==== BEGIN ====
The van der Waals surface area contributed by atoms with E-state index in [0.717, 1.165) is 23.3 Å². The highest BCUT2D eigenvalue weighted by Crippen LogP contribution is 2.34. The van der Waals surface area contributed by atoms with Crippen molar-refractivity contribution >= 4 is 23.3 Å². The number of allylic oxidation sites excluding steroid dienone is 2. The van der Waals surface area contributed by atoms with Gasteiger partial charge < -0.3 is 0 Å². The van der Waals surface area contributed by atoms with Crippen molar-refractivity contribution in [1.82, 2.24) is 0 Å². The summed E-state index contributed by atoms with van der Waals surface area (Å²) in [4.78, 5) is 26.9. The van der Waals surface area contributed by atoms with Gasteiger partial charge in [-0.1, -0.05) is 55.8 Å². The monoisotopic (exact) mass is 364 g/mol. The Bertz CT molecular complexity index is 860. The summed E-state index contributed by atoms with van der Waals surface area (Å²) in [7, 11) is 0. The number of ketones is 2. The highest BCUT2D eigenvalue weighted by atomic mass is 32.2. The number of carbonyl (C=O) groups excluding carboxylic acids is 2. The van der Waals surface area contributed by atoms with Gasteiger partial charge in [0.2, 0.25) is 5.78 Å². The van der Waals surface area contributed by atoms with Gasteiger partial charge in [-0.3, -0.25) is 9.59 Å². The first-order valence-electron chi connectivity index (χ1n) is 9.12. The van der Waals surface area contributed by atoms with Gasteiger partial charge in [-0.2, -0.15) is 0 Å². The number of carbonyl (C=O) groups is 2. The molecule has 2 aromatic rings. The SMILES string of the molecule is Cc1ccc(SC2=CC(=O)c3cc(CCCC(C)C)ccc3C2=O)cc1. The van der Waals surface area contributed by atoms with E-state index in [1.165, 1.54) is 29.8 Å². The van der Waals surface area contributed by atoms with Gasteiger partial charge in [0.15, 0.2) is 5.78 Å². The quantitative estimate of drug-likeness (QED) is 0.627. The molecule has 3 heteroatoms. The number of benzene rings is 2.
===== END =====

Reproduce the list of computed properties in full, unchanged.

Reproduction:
The van der Waals surface area contributed by atoms with E-state index in [0.717, 1.165) is 23.3 Å². The highest BCUT2D eigenvalue weighted by Crippen LogP contribution is 2.34. The van der Waals surface area contributed by atoms with Crippen molar-refractivity contribution >= 4 is 23.3 Å². The number of allylic oxidation sites excluding steroid dienone is 2. The van der Waals surface area contributed by atoms with Gasteiger partial charge < -0.3 is 0 Å². The van der Waals surface area contributed by atoms with Crippen molar-refractivity contribution in [1.82, 2.24) is 0 Å². The summed E-state index contributed by atoms with van der Waals surface area (Å²) in [4.78, 5) is 26.9. The van der Waals surface area contributed by atoms with Gasteiger partial charge in [-0.1, -0.05) is 55.8 Å². The monoisotopic (exact) mass is 364 g/mol. The Bertz CT molecular complexity index is 860. The summed E-state index contributed by atoms with van der Waals surface area (Å²) in [7, 11) is 0. The number of ketones is 2. The highest BCUT2D eigenvalue weighted by atomic mass is 32.2. The number of carbonyl (C=O) groups excluding carboxylic acids is 2. The van der Waals surface area contributed by atoms with Gasteiger partial charge in [0.2, 0.25) is 5.78 Å². The van der Waals surface area contributed by atoms with Gasteiger partial charge in [-0.3, -0.25) is 9.59 Å². The first-order valence-electron chi connectivity index (χ1n) is 9.12. The van der Waals surface area contributed by atoms with Gasteiger partial charge in [-0.2, -0.15) is 0 Å². The number of carbonyl (C=O) groups is 2. The molecule has 2 aromatic rings. The SMILES string of the molecule is Cc1ccc(SC2=CC(=O)c3cc(CCCC(C)C)ccc3C2=O)cc1. The van der Waals surface area contributed by atoms with E-state index in [1.165, 1.54) is 29.8 Å². The van der Waals surface area contributed by atoms with Gasteiger partial charge in [0.15, 0.2) is 5.78 Å². The quantitative estimate of drug-likeness (QED) is 0.627. The molecule has 3 heteroatoms. The number of benzene rings is 2.